But before OBM progresses any farther than to military and overseas populations, a "minor" problem has generated controversy in Maryland that has traveled from municipal settings all the way to federal court. The problem is that the OBM system is not federally certified--that is, no standards have yet been set for this type of Internet-based system so it has not been tested and approved for use--sort of like permitting a new medication onto the market without preliminary FDA clinical trials. The General Assembly has already approved the use of OBM for ALL MD voters once it is certified.

The federal government body that oversees certification, the Election Assistance Commission (EAC), deals with entire voting systems rather than isolated parts of them, so they must look at all of the hardware, software, firmware, processes and procedures to determine whether a voting system can be used safely. In our scenario, for example, a vulnerability in the software of the barcode scanner could allow a virus to slip into the system undetected through a hacked barcode and infect the vote-tabulating software. While compliance with EAC standards is officially voluntary, Maryland law requires it for a voting system to be used in the state.

[author's note: at a recent summit conference in DC, an expert predicted that military and overseas voters would be voting 100 percent online in ten years, while the rest of us will wait several lifetimes.]

In 2012 a bill was introduced into Maryland's General Assembly (MGA) that would have waived all of Maryland's voting system certification requirements for the OBM system. The bill did not pass but prompted a query from a legislator to the Office of then Attorney General Douglas Gansler about whether this type of system would require certification. The Office opined that it did not because it wasn't a voting system (misunderstanding the EAC's definition of a voting system), but that electronic ballot delivery and marking could not be offered to any Maryland voters other than those covered by the federal MOVE Act unless the General Assembly (Maryland's state senate and house) specifically authorized it.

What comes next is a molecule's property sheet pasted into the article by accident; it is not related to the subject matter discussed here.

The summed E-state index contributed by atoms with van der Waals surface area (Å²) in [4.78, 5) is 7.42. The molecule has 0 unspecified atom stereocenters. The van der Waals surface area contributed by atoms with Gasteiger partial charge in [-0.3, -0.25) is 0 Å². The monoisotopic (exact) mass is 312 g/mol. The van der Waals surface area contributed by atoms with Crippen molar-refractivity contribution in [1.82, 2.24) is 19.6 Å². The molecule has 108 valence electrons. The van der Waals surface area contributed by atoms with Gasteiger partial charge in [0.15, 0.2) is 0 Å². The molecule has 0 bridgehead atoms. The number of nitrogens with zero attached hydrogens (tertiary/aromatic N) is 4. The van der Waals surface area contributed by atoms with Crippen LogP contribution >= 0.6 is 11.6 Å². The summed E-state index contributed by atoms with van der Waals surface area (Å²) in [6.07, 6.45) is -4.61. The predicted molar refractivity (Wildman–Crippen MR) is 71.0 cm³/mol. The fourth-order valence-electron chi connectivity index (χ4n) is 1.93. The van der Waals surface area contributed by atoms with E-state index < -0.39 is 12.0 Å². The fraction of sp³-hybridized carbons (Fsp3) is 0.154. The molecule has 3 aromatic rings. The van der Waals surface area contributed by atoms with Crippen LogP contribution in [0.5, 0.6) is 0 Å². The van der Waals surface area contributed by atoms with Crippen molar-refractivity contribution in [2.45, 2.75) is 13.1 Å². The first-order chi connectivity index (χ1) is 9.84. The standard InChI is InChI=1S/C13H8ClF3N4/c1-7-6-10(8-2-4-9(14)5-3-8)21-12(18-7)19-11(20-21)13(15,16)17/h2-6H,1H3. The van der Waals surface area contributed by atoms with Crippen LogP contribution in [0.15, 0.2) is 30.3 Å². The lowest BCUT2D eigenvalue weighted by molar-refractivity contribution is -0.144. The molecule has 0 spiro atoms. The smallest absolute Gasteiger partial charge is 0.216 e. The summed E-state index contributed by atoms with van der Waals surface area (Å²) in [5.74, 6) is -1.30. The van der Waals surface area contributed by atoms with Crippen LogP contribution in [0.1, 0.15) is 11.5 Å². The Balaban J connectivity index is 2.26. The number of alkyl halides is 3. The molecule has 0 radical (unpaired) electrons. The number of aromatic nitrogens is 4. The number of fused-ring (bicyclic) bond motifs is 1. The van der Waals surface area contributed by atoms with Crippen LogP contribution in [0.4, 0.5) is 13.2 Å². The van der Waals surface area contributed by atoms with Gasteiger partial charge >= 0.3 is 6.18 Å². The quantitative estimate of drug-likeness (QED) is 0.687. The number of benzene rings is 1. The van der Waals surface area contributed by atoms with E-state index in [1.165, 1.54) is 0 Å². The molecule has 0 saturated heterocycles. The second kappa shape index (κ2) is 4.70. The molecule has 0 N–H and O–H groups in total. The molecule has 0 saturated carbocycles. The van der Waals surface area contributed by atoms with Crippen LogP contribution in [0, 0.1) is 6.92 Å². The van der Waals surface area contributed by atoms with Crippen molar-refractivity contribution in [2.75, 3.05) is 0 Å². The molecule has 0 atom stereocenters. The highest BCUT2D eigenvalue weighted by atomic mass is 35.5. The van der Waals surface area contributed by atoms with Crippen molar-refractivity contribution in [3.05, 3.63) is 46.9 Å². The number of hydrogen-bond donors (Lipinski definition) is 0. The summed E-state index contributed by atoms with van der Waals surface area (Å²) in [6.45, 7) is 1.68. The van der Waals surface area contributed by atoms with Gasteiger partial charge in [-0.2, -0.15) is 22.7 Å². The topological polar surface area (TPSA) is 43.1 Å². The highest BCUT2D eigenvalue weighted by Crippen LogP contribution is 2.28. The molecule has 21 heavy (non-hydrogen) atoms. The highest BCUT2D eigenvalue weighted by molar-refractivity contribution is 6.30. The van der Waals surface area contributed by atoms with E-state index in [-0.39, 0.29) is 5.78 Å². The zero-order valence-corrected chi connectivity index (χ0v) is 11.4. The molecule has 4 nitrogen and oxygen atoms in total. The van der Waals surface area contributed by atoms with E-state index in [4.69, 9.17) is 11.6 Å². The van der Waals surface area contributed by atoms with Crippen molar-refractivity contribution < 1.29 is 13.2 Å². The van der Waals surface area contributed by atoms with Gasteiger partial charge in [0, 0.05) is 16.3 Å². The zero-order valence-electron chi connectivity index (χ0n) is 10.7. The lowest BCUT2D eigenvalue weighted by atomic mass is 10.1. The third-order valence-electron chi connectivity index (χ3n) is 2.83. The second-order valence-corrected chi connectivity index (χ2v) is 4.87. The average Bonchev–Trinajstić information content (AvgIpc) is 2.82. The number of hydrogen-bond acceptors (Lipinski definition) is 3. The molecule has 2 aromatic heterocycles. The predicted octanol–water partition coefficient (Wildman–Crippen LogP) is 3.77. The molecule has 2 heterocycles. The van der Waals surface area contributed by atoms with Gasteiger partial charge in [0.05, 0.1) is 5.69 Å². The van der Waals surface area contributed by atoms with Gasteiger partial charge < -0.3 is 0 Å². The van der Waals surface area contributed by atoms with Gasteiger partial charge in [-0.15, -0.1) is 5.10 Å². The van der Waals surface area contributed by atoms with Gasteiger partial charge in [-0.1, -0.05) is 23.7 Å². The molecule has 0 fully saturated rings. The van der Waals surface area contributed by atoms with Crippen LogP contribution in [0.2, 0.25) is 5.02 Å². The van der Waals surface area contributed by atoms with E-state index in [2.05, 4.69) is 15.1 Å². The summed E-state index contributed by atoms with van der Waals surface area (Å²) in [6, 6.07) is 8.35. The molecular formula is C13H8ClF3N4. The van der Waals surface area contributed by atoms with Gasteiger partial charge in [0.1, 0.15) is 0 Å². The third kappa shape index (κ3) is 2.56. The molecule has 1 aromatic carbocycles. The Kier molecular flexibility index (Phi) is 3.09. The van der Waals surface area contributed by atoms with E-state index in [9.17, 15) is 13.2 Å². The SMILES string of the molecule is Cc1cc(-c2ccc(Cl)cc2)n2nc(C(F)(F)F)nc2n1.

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In 2013 a new bill, the Voter Empowerment Act, was introduced by Gov. Martin O'Malley under the sponsorship of the leaders of the General Assembly. It expanded early voting by days, locations, and hours of operation. Same-day registration would be permitted during early voting days only, beginning in 2016. BUT the third component once again attempted to legalize OBM and waive certification requirements for it. Activists converged to suggest amendments: that OBM must be specified as incapable of recording, storing, or transmitting voted ballots over the internet and that every OBM ballot "recreated" via barcode must be hand-checked against the mailed-in version, with the latter serving as the official record of voter intent in the event of discrepancies. That makes sense, as does the readmission of more human beings into a process that does concern us a lot more than mindless machinery.

Finally, OBM had to be accessible , which they so far were not.

The amendments were admitted into the legislation.

The law passed.

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Marta Steele is an author/editor/blogger who has been writing for Opednews.com since 2006. She is also author of the 2012 book "Grassroots, Geeks, Pros, and Pols: The Election Integrity Movement's Nonstop Battle to Win Back the People's Vote, (more...)